View Full Version : Will a magnet destroy cartridge data?

03-23-2003, 03:52 PM
Not that I am willing to test this on any of my own carts, but I am just curious. I know it destroys data on diskette, but would it destroy data in a cartridge?

03-23-2003, 05:05 PM
Game data are stored on ROM which can't be altered short of a direct lightening strike (satrong electricity can melt silicon) so it's safe from even the strongest magnet.

Save data on older games using battery and newer games via EEPROM are also not prone to magnet damage. They are store electronically and not magnetically like floppy disk and tape does.

03-23-2003, 05:23 PM
Thanks for the reply! This is good to know. I guess cartridges really can stand the test of time :)

03-23-2003, 09:22 PM
The only thing left to fear is fear itself, or maybe bit rot.

Does anyone know if bit rot is real?

03-23-2003, 10:30 PM
ROMs are made differently from EPROMs, which are prone to eventual erasure as they lose their individual states. ROMs, rather, are generally made in large batches at once, like a permanent imprint. Methinks the contacts of the cartridge will go out long before anything bad happens to the chips, outside of static shocks and such.

03-24-2003, 12:56 PM
Does anyone know if bit rot is real?

It is definately possible, the specs that people quote (10 years) for Eproms are based on testing at extremes. (Some new EEPROMs are rated for 100 year retention). If your cartridge has been stored at room temperature for 20 years you are probably still in good shape.

I would begin to worry if the cart spent a few years at a temperature extreme (typical IC max operating is at 85C, max storage 110C). Personally I have never seen or experienced bit rot, though technically it is possible.

03-31-2003, 08:14 AM
The only thing left to fear is fear itself, or maybe bit rot.

Does anyone know if bit rot is real?

On floppy disks, most definitely. Recently I've been transferring my Color Computer disks to PC for eventual CD storage. My OS-9 Level 2, BASIC09, OS-9 PASCAL, and a Deskmate disk are all garbage. They were all stored decently as well. Luckily the important disks, my game disks, are all okay.

My program tapes are also starting to show their age. Gotta get that stuff transferred quick too!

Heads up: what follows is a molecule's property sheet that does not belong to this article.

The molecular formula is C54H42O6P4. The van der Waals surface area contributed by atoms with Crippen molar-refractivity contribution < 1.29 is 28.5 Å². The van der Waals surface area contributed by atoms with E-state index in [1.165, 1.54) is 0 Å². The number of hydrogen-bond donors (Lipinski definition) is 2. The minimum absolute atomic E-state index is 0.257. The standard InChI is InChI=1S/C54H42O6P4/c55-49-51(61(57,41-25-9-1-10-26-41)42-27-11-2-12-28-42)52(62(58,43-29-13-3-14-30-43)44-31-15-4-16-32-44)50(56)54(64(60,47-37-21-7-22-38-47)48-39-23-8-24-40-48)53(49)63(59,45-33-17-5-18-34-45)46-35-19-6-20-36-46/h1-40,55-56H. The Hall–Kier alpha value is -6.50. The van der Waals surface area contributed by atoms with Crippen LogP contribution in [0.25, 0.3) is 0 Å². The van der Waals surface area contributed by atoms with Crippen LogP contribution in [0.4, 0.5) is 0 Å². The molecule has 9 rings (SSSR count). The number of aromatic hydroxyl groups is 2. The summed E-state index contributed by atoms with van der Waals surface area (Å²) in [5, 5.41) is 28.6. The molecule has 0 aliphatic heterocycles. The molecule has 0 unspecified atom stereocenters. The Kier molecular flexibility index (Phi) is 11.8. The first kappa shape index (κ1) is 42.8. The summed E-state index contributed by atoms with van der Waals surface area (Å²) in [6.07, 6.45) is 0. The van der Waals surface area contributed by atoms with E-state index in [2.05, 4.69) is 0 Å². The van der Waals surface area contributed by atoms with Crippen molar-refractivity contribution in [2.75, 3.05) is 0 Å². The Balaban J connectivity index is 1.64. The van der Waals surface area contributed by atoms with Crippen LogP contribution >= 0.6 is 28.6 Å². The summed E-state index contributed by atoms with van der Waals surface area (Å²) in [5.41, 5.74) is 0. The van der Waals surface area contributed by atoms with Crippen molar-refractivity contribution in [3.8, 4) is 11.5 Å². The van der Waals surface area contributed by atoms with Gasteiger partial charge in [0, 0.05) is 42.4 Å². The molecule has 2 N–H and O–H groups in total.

04-02-2003, 06:17 PM
Does anyone know if bit rot is real?

For EPROMs and magnetic media, yes, YES, a thousand times YES! (I'm not picking on you, but there are a lot of skeptics out there who don't believe it).

As to ROMs, it shouldn't happen but I think even then you can't rule it out. On the other hand, if ROMs start suffering bit rot, probably the case has already disintegrated...

08-01-2003, 11:36 AM
the only way to erase a ROM would be any type of EM radiation like an EMP (magnets dont produce the right type of EM radiation, but nukes do) since commercial equipment is often porly sheilded from EMP... on the otherhand if you want it to last forever you might consider buying a ROM for military purpose and flash it with the same rom =)

08-16-2003, 06:13 AM
Okay, here's a question for the panel. :)

Way back when, my little brother was screwing around (as little brothers will do) and he figured out that a magnet would stick to our NES Game Genie cart. I didn't think anything of it immediately. Then the next time I went to use it, I was shocked to find that it made the screen roll while I was inputting the first code (but it fixed itself for the second and third). It has done this ever since.

So, any theories? I don't think the Game Genie internals are based on EPROMs...are they?

Duncan :D

08-16-2003, 06:17 AM
hard to say what a game genie is made of more then the logical assumption like.. at least one cpu of some sort.. since if you open it up you wont see anything more then a small black blob with blackepoxy where the components reside..

08-16-2003, 03:16 PM